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A close-up of a newly opened delphinium flower (Summer 2013).

Monday, February 14, 2011

Languages of Love

We cannot rely on our native tongue if our spouse does not understand it. If we want them to feel the love we are trying to communicate, we must express it in his or her primary love language.

I had two surprises this Valentine's Day from my husband, Deane. One was a dozen roses, which he gave me last Friday night, saying that he bought them early in case the rose supply runs out. As you know Canada imports roses primarily from the US. That was my first Valentine surprise.

The second Valentine's Day surprise I received from him was this morning. I found them on my side of the dining table. There was a dandy Valentine's card with a touching dedication, complete with all the red and pink colors and a sapphire stone on top of the card. With the card was an iTunes gift card worth $50 and a book by Gary Chapman, entitled "The 5 Love Languages".  Deane is the sweetest person when it comes to knowing what gifts to give me.

I thought I would share with you what Gary Chapman has to say about the 5 languages that will make love last. They are summarized below:

Love Language 1. Words of Affirmation: Since words has the power of life and death, use words that build up. Verbally affirm each other by using verbal compliments and words of appreciation such as "Wow, you look hot in that dress", "Thanks for picking me up on time", "I love how you are responsible", and say them sincerely. This is not about flattery. The intention in doing this is for the well-being of the one you love. As Mark Twain once said, "I can live for two months on a good compliment." Don't forget the importance of how you speak--use kind words, make requests but don't demand. 

Love Language 2. Quality Time: This means giving someone your undivided attention. It means taking a walk, just the two of you, or going out to eat and looking at each other and talking. Try quality conversation, which is a sympathetic form of dialogue where the two of you can share your experiences, thoughts, feelings, and desires, in a friendly, uninterrupted context. Whereas words of affirmation is all about what we are saying, quality conversation is about what we are hearing. In addition, quality time involves quality activities to experience something together--putting up a garden together, visiting historic neighborhood, cooking together. Quality time in terms of doing activities together will serve as  positive memory bank in the years to come. 

Love Language 3. Giving Gifts: (Gary Chapman titled this sub-heading as Receiving Gifts. However, in reading this section, I have the impression that it was more about giving than receiving. So I took the liberty of renaming this sub-heading.) Gifts are visual symbols of love. It is not only the thought in the mind of the giver that counts but in actually securing the gift and giving it as an expression of love. Gift-giving, which need not be expensive, is  an investment in your relationship, fulfilling your spouse's emotional love tank. A more important gift is the gift of your self, when you are physically present when you are needed the most. Being in the hospital with your wife when she has a health problem or being around to cook chicken soup for your sick spouse are examples of self-presence, contextualized as the gift of presence.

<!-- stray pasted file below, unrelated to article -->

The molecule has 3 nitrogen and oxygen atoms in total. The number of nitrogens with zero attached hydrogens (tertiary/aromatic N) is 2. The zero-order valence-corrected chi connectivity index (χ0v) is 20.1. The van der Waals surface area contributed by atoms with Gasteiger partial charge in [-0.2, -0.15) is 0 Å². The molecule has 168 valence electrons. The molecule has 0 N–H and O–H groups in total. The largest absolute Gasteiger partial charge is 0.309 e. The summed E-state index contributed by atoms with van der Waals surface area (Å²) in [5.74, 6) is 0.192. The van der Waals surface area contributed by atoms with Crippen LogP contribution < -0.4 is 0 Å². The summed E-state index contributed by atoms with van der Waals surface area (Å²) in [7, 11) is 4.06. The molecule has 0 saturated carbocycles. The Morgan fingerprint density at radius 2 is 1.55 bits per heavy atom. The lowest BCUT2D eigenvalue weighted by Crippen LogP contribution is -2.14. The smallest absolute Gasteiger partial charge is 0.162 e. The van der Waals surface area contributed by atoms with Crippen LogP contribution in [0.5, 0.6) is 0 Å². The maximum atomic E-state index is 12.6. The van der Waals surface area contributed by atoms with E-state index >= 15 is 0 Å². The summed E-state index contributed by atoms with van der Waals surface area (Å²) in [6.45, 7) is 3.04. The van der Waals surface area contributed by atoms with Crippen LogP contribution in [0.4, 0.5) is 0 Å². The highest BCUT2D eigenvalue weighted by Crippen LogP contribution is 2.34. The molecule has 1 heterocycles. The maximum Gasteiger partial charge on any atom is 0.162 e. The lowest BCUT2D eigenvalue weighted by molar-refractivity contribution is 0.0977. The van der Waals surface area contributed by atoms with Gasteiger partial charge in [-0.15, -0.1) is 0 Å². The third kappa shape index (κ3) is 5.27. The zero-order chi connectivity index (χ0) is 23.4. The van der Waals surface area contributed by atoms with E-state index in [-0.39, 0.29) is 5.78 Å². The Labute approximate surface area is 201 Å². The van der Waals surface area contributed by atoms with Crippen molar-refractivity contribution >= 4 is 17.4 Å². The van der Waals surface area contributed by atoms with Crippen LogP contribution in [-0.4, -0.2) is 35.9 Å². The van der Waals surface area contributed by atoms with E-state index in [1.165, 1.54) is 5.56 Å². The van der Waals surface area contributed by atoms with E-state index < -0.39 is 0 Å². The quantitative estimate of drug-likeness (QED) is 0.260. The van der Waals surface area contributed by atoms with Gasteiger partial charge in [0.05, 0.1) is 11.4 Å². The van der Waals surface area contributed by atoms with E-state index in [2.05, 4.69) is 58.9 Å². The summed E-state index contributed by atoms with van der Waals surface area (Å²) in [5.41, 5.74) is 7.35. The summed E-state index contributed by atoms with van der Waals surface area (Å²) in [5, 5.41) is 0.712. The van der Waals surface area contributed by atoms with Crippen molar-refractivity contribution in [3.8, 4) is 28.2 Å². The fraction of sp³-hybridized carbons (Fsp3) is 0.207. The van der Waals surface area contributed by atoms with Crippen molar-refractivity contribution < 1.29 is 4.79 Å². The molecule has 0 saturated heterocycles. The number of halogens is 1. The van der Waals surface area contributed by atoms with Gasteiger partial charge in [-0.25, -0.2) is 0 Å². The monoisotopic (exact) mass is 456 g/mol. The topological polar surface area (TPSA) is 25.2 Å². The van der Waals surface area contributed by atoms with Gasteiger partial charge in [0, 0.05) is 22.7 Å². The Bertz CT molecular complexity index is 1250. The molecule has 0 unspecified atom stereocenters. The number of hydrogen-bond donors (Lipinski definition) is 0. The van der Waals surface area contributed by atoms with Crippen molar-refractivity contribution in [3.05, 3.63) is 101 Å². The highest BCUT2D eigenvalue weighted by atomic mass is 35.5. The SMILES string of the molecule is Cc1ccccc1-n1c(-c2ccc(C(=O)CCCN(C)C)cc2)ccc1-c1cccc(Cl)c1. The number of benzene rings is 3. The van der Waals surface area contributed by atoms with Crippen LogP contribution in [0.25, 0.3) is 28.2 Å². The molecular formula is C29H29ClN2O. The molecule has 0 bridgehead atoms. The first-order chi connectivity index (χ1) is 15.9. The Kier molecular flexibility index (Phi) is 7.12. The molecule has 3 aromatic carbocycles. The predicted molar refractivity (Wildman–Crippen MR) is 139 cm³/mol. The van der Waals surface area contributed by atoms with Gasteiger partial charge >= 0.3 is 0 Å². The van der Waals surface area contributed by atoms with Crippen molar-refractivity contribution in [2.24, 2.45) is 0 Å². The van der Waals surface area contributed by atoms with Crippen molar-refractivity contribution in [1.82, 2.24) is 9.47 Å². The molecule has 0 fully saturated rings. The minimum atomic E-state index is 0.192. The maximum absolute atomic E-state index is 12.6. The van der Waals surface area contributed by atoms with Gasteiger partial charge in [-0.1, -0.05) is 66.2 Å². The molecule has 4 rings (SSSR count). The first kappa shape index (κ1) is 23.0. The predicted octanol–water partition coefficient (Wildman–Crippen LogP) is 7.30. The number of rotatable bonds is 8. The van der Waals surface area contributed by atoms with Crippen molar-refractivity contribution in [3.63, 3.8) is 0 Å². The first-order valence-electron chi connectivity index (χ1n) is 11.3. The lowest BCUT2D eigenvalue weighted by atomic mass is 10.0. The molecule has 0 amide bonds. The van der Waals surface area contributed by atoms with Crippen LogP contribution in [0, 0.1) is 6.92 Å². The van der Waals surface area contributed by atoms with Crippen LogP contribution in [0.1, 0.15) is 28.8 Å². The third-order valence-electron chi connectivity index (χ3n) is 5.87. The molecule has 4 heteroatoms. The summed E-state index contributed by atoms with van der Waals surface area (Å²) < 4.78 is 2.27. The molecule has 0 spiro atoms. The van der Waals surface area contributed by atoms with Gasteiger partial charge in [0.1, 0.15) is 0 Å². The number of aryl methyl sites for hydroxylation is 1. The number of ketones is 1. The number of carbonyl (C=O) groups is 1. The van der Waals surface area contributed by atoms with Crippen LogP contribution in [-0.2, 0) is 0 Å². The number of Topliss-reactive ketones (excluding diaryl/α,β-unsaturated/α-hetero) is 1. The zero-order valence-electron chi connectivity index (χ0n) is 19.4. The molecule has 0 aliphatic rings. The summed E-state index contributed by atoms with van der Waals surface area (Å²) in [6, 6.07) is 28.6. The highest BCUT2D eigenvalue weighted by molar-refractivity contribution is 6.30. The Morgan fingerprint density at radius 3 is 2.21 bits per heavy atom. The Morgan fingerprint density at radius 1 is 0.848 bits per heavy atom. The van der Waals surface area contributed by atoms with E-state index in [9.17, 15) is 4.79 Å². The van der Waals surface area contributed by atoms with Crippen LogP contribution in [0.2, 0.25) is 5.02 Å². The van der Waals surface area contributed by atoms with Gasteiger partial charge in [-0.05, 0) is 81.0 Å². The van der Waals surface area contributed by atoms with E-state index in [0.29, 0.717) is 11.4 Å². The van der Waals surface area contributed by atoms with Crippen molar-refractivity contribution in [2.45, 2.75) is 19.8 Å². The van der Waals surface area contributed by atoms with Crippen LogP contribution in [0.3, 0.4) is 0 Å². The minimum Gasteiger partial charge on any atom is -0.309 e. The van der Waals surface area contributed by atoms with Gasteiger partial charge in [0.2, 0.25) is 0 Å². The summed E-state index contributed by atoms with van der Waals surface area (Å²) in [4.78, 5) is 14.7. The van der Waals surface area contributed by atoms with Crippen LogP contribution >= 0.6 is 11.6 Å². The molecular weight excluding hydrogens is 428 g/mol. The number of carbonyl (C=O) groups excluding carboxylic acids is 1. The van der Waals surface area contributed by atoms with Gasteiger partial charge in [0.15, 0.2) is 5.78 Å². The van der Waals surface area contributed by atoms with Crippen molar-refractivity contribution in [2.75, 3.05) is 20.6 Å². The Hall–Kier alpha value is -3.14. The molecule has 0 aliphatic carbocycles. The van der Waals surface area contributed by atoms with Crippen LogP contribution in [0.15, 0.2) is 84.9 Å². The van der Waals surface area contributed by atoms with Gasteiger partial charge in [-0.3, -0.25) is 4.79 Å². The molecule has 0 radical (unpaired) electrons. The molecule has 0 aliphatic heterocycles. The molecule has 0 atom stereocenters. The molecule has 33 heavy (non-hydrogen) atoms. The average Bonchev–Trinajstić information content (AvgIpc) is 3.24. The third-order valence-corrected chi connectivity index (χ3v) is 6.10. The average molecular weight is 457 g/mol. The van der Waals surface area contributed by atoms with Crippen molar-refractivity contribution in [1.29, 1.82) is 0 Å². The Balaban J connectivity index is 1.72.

Love Language 4. Acts of Service: Cooking a meal, washing dishes, vacuuming, paying the bills, fixing the leaky faucet, bathing the baby, and helping with house chores--these are all acts of service and when done with a positive spirit, they are expressions of love. However, love is a choice and cannot be coerced or demanded. Acts of service must stem from recognizing the emotional needs of your spouse. Show your love with the following examples: helping with house chores--"Today, I will show my love by..."(complete the sentence by doing some house chores); changing the nag into tag (what one act of service has your spouse nagged about consistently?).

Love Language 5. Physical Touch: Physical touch is a way of communicating love. It includes holding hands, kissing, hugging and sexual intercourse. It can make or break a relationship. To touch your spouse in a way that is pleasurable is communicating love. Insisting on touching her/him your way and on your own time, in a manner that is uncomfortable or irritating can communicate the opposite. It implies that you are not sensitive to your spouse's needs and you care very little about her/his pleasure. We cannot always change events but we can survive if we feel loved and one way of experiencing love is to be touched. This is obvious when, in a crises or tragedy, family members would hug one another for comfort and solace. 

Gary Chapman suggested three ways to discover your primary love language (out of the 5 languages):
  1. What does your spouse do or fail to do that hurts you most deeply? The opposite of what hurts you is probably your love language.
  2. What have you most often requested of your spouse? The thing you have most often requested is likely the thing that would make you feel most loved.
  3. In what way do you regularly express love to your spouse? Your method of expressing love may be an indication that that would also make you feel loved.
So there you go, the book by Gary Chapman in summary form. I hope you can learn something about your language of love to help you improve your relationship with your spouse or partner.

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Have a great week, dear readers!